Closed Bug 502736 Opened 11 years ago Closed 2 years ago

SunSpider survey: opcode count, type stability, cycles per opcode...


(Core :: JavaScript Engine, defect)

Not set





(Reporter: wagnerg, Assigned: gwagner)



(9 files)

User-Agent:       Mozilla/5.0 (Macintosh; U; Intel Mac OS X 10.5; en-US; rv:1.9.1) Gecko/20090624 Firefox/3.5
Build Identifier: 

No bug, some facts about the SunSpider benchmarks:

Very few GVars and they are very stable. Only in one test case the type of a GVar changes.
Locals are very stable and mostly Integers.
Divisions are very rare but mostly with Integer types and the divisor is 2 or 8.
By far the most executed opcode is getLocal.

Specialized subtraction for integers instead of doubles reduces the cycles per subtraction from about 40 to 20.
The same with addition reduces the cost per addition from about 48 to 28.

Reproducible: Always
Integer meaning 31-bit INT_FITS_IN_JSVAL int?

Could you attach the instrumentation patch? Doesn't matter if hacky, just want to see all the details. Thanks,

I changed for example the JSOP_SUB case in the interpreter from BINARY_OP(-) to following:

  rval = FETCH_OPND(-1);
  lval = FETCH_OPND(-2);
  if((lval & rval) & JSVAL_INT)
    i = JSVAL_TO_INT(lval);
    i -= JSVAL_TO_INT(rval);
    STORE_INT(cx, -1, i);
  } else {
    VALUE_TO_NUMBER(cx, -2, lval, d);
    VALUE_TO_NUMBER(cx, -1, rval, d2);
    d -= d2;
    STORE_NUMBER(cx, -1, d);

I am looking at the controlflow-recursive testcase from sunspider. With the BINARY_OP(-) code I get about 40 cycles per sub. With this code I get about 16 cycles per sub if the type is integer.

The instrumentation details will follow.
We could try some asm("") magic to check for overflow, or even adding longs and checking for x >> 32 == 0 might do the trick. Worth a try. 16 vs 40 is probably due to the int -> double and then double -> int conversions. Long math is a bit more expensive, but staying in the integer domain saves a lot of i2f/f2i business.
Actually scrap that. asm("") magic doesn't work since we want 31-bit overflow. So just add the numbers as longs and mask out invalid results.
If we do the calculation with long integers and perform the proper overflow check we kill the performance win again. We win about 2-3 cycles per sub but I guess that's not really worth it.
Attached file instrumentation code
Short description: 
One big data structure -> instrumentationStruct
Cycle count for opcodes happens mostly in DO_OP() and BEGIN_CASE() in js_interpret().
Output and calculation in printInstrumentation()
Instrumentation add, remove in jscntxt.h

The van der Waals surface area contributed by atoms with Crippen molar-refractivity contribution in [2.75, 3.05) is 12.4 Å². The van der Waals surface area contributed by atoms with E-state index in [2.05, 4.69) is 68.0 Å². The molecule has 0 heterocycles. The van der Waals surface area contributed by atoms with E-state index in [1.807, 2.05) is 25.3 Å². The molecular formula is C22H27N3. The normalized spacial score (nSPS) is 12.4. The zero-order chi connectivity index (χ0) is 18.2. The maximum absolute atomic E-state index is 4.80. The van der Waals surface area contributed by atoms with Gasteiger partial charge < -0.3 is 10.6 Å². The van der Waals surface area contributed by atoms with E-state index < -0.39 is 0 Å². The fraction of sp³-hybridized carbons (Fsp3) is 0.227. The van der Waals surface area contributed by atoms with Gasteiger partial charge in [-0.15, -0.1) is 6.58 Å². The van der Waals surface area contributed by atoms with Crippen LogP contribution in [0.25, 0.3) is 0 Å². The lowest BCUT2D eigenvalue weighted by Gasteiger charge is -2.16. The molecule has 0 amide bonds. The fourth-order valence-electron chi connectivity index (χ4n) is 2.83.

Lifetime analysis and dslots size for objects in SunSpider.
Execution time starts at JS_NewRuntime() and ends at JS_DestroyRuntime().
I also use JS_GC_ZEAL to GC at each allocation.
The size for each object is defined as         

   totalSize = (((uint32)obj->dslots[-1])*sizeof(obj->dslots[0]));
and is stored during FinalizeObject().
Attached file improved version
improved version where dslots = 0 is separate.
Attached file All SunSpider
all benchmarks are executed as a single file.
-Axis shows lifetime in cycles for all objects
Y-Axis shows dslots size for each object.
Note the logarithmic scale.
Hi Gregor, great to have this -- any way to estimate what objects are stack-like, become garbage no later than return of C/C++ frame in which the allocating JS API call was made?

For "objects" read gc-things -- strings and doubles definitely included. Thanks,

Waste for all SS benchmarks if Objectsize is increased to 64.
Maybe we could guess the number of needed dslots.
For all SS benchmarks, 76% of the objects have the same dslots size as the previous allocated object.

Total Object count: 225637
Object has same dslots size as earlier allocated object: 172843
Relative: 76.6%
Attachment #388613 - Attachment description: Waste for SS benachmarks. → Waste for SS benchmarks.
corrected calculation for dlsots size:
if(obj->dslots) {
    Size = (((uint32)obj->dslots[-1] - JS_INITIAL_NSLOTS + 1)*sizeof(obj->dslots[0]));

New numbers with JS_INITIAL_NSLOTS corrections:
Size = 0 :155027
Size<= 8 :     8
Size<= 16: 64544
Size<= 24:     0
Size<= 32:  2248
Size<= 64:    46
Size > 64:  3764
dslots size without the length slot: 
if(obj->dslots) {
    Size = (((uint32)obj->dslots[-1] - JS_INITIAL_NSLOTS)*sizeof(obj->dslots[0]));

Size = 0 :155027
Size<= 8 : 64534
Size<= 16:    18
Size<= 24:    10
Size<= 32:  2238
Size<= 64:    46
Size > 64:  3764
YChart for dslots size without length slot.
Size = (((uint32)obj->dslots[-1] - JS_INITIAL_NSLOTS)*sizeof(obj->dslots[0]));
The y-axis is limited to 200.
Assignee: general → anygregor
Ever confirmed: true
(In reply to comment #12)
> any way to estimate what objects are
> stack-like, become garbage no later than return of C/C++ frame in which the
> allocating JS API call was made?
> For "objects" read gc-things -- strings and doubles definitely included.

I have an estimation now for objects and strings. Doubles will follow.
These are the results for opening a spreadsheet on google docs. Startup of Firefox is included. 
I monitored following API function calls. Other functions like JS_EvaluateScript are included since they call one of the following functions:


JS_CallFunctionValue :5465
JS_CallFunctionName  :0
JS_CallFunction      :1
JS_ExecuteScript     :105
JS_EvaluateUCScriptForPrinc: 234

Objects that become garbage before API return: 35882 out of 153069 allocated Objects.
Strings that become garbage before API return: 18553 out of 71230 allocated Strings.

I don't have any meaningful numbers for the SunSpider benchmarks since there is just a single JS_ExecuteScript call involved and almost all objects and strings become garbage before returning. Do you want more fine grained measurements for them?
Resolving as INCOMPLETE, because SunSpider benchmark is no longer of interest in 2018.
Closed: 2 years ago
Resolution: --- → INCOMPLETE
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